The long-promised highway is expected to take four years to build, with construction happening only during the winter months when the ground is firm. Initial construction started early last year.
The federal government has promised $200 million for the highway, with the territory voting last spring to spend $65 million on it, in addition to $12 million already invested in getting the project started.
For years, people in the Northwest Territories' Mackenzie Delta region lobbied for the 140-kilometre all-weather road to link the two communities, which are currently connected by air or ice road only.
About 1,000 jobs will be created over the four-year construction period.
For the Conservative government, it will stretch Canada's road network further north and hearkens back to former prime minister John Diefenbaker's vision of connecting the north to the rest of Canada.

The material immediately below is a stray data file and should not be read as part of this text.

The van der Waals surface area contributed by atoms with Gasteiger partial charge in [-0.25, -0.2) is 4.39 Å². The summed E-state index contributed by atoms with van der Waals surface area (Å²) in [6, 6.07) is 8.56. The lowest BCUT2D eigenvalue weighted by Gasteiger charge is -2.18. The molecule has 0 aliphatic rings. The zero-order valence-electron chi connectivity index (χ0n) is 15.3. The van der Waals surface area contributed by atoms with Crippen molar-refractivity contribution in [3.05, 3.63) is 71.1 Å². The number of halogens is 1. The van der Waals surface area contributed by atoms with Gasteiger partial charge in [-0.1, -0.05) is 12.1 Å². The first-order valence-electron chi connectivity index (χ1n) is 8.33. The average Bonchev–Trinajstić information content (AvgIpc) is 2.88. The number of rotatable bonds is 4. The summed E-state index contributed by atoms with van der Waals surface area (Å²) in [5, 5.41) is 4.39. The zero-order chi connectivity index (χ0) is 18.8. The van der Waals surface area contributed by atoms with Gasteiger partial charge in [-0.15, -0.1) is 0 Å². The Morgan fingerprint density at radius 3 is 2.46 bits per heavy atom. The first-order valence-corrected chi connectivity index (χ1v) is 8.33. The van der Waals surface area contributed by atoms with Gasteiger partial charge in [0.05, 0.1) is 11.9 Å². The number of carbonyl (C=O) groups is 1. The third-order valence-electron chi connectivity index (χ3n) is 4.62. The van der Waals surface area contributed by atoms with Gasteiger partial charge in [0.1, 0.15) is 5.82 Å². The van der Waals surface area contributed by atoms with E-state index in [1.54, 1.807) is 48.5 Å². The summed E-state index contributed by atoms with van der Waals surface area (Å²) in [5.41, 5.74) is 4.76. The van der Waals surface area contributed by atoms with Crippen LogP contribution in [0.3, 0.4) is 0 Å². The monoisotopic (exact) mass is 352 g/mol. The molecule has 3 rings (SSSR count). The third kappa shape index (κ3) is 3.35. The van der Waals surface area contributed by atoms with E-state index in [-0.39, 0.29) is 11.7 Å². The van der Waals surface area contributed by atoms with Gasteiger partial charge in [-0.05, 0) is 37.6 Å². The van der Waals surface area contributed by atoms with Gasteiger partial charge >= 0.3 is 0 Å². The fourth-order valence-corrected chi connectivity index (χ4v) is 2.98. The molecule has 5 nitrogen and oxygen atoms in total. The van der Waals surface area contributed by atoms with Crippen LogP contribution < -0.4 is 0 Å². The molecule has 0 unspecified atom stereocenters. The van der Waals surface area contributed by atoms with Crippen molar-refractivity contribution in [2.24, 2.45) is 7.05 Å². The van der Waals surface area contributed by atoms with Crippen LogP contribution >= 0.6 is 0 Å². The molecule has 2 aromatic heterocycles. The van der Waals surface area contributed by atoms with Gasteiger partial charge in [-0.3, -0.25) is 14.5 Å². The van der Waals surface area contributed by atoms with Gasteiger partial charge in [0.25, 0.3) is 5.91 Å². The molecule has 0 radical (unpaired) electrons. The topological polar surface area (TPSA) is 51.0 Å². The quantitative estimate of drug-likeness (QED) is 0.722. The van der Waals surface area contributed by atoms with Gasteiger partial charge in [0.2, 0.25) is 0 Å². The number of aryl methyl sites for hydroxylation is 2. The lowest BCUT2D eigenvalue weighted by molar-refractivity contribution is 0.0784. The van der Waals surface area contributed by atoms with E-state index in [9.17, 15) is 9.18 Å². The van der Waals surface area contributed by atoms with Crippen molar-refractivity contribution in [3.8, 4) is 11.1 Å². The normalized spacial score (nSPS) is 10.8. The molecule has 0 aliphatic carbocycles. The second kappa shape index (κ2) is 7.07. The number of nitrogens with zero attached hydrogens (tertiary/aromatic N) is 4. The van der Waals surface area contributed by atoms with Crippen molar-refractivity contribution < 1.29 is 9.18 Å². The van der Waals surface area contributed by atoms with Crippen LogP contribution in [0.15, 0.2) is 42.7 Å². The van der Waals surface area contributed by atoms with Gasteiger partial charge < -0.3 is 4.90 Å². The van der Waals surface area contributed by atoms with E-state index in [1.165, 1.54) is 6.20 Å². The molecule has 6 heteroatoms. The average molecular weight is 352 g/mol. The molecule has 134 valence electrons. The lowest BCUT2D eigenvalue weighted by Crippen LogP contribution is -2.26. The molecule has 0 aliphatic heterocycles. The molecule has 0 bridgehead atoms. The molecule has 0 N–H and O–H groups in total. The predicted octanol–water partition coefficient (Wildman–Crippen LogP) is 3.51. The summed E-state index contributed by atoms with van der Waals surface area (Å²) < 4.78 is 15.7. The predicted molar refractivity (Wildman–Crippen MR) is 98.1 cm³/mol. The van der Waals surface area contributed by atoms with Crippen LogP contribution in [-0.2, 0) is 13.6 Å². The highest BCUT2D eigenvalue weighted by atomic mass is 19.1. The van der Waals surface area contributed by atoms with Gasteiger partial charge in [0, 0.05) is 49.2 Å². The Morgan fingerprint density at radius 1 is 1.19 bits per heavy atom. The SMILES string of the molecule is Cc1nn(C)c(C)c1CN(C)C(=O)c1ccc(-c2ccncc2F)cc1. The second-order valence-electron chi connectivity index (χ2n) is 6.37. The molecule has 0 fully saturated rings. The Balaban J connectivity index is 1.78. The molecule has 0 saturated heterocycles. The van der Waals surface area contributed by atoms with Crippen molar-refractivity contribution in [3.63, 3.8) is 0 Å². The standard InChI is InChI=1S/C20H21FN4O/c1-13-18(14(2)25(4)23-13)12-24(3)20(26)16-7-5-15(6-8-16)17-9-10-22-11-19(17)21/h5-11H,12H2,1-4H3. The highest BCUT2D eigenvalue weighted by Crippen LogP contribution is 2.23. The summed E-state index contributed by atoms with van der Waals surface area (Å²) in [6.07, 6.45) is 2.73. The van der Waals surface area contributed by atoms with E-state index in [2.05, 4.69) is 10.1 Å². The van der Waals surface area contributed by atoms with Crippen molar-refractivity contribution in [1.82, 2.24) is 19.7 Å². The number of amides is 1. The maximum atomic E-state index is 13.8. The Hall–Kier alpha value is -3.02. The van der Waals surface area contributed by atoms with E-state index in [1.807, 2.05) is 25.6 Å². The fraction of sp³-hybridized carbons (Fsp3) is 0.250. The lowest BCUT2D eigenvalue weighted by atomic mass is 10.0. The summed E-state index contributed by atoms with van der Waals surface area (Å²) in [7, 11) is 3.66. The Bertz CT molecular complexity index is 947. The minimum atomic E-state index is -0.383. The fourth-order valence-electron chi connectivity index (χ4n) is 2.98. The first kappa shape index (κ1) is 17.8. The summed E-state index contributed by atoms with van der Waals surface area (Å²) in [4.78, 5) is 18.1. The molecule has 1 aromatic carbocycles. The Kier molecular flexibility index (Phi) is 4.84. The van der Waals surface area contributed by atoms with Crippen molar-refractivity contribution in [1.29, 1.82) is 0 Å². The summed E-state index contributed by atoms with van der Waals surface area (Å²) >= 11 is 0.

N.W.T. Premier Bob McLeod and federal Environment Minister Leona Aglukkaq will be at the ceremonial groundbreaking along with Harper.
The project has faced criticism, with some arguing the benefits are questionable.
MLA Norman Yakelaya argued in October that the territory's Sahtu region, where almost all of its oil and gas activity is occurring, currently has no highway connecting it to northern parts of the territory.
"The government is right now focusing on the Inuvik-Tuk highway because the federal government dropped $200 million into our coffers," he said. "The federal government is dictating where the priority is, even though right now the hot spot is in the Sahtu with the oil and gas exploration."
A senior government source played up the economic benefits in an email to CBC News. "The Inuvik to Tuktoyaktuk highway will complete Canada’s road network from coast to coast to coast, and will create jobs, economic growth and long-term prosperity in the North."Suggest a correction